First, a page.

The best data is the data that the subject doesn't realize he's giving you. Once you start imposing conscious choice on the ratings, you get only what they say they like, not what they really like.
    • by hoggoth (414195)
      > what people tell you they want and what people actually want are very different things

      It's the difference between scientists and engineers trying to decide what activities seem more dangerous, and actuarians using real historical data to rate activities. Guess which method insurance companies use when their money is on the line...

    • this is a little bit off-topic, but...

      an excellent book which covers, amongst many other things, how people do behave over how they say they'll behave is Freakonomics [amazon.co.uk].

      for example, they cover how people behave about race and dating, whilst people SAY they have little preference, analysis from dating agencies shows the opposite. Even some game show stats are used to prove people are prejudiced.

    • by metamatic (202216)
      Don't believe me? Go see Snakes on a Plane. Nobody else did.

      Did anyone say they wanted to see it, though? I saw a lot of people mocking it, but I didn't see any non-ironic expressions of enthusiasm.

  • by OakDragon (885217) on Monday October 02, 2006 @11:29AM (#16277383) Journal

    I stopped rating movies after I found that I got recommended a lot of crap. Say I rent a slasher movie that, for its genre, is artfully done. I rate it high. Now I have recommendations for a bunch of worthless, straight-to-video stuff that I really don't want to see.

    This is the real nut to crack, IMO. How do come up with an algorithm that rates 'quality,' an elusive concept that means different things to different people?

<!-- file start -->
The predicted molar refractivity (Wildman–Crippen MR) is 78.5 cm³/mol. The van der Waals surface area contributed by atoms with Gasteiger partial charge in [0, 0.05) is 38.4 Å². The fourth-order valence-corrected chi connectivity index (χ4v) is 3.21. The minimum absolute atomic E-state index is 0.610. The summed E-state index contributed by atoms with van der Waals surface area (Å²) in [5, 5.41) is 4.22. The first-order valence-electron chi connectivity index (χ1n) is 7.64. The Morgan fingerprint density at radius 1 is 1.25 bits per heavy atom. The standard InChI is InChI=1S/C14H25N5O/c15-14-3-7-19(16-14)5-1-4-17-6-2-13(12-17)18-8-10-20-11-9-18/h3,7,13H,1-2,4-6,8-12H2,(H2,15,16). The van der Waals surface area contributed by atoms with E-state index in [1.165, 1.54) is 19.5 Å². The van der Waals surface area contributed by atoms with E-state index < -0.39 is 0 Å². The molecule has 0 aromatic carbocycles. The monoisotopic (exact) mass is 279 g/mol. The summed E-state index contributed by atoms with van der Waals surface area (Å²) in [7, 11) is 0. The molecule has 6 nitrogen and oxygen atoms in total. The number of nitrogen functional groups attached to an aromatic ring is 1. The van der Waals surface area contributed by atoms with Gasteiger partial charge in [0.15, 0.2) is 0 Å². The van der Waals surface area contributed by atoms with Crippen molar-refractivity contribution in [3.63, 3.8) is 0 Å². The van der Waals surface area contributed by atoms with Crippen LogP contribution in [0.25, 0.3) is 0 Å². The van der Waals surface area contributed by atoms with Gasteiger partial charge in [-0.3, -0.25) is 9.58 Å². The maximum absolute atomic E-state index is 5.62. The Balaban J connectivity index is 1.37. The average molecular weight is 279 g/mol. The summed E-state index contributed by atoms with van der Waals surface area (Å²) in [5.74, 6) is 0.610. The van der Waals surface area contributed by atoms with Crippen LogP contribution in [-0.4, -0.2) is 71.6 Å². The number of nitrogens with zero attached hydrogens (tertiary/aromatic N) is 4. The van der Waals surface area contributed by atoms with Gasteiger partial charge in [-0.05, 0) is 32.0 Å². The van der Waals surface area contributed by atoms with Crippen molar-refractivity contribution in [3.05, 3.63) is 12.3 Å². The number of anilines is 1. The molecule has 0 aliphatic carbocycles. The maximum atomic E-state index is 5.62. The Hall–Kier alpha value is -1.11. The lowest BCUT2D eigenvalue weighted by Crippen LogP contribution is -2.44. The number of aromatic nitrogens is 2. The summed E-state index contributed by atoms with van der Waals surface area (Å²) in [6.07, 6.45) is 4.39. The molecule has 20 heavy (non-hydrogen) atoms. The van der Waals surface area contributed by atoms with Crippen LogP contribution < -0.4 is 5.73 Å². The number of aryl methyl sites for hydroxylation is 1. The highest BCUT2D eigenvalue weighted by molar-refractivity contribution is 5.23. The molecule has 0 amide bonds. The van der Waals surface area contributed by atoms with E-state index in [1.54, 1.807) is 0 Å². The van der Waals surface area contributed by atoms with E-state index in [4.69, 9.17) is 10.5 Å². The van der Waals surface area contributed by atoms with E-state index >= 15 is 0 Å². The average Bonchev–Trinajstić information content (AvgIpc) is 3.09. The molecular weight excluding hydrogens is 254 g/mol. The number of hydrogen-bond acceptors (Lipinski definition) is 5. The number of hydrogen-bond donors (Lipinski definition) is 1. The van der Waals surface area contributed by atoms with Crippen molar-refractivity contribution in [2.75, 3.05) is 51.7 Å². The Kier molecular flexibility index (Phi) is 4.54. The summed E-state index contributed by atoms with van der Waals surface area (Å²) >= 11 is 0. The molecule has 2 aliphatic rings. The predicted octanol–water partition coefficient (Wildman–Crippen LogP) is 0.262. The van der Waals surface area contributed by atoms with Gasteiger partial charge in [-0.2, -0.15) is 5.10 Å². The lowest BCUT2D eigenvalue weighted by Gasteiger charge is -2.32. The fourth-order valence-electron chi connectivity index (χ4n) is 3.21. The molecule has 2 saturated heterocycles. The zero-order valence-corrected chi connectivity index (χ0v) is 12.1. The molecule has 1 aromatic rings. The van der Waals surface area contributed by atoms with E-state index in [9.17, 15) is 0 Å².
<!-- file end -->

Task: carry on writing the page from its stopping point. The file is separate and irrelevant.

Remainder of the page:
Not to mention, I'm fickle.

    • How do come up with an algorithm that rates 'quality,'
      Phaedrus did this ages ago.
    • by kthejoker (931838)
      Well, if you think about it objectively, you find that genre is a terrible way to recommend movies. Consider:

      Movie A is an artful horror film (we'll even give it a bonus point for originality.) Movie B is a low budget straight to video rehash of Movie A.

      What are the differences between the two?

      A) Budget / production values.
      B) Production company.
      C) Actors.
      D) Crew, particularly director / writer / producer.
      E) Originality of script. (This is kind of subjective, but surely a remake of a movie is less original t
      • "But saying all romantic comedies are alike because they are romantic comedies is wrongheaded."

        It all depends on how dedicated to the genre you are. If you liked everything from Event Horizon, to Evil Dead, to Bram Stoker's Dracula, then there probably aren't too many horror movies wouldn't at least mildly enjoy.

        But if you only ever rent Action movies if they star Tom Cruise, then your high War of the Worlds rating wouldn't necessarily imply you'd also enjoy Armageddon.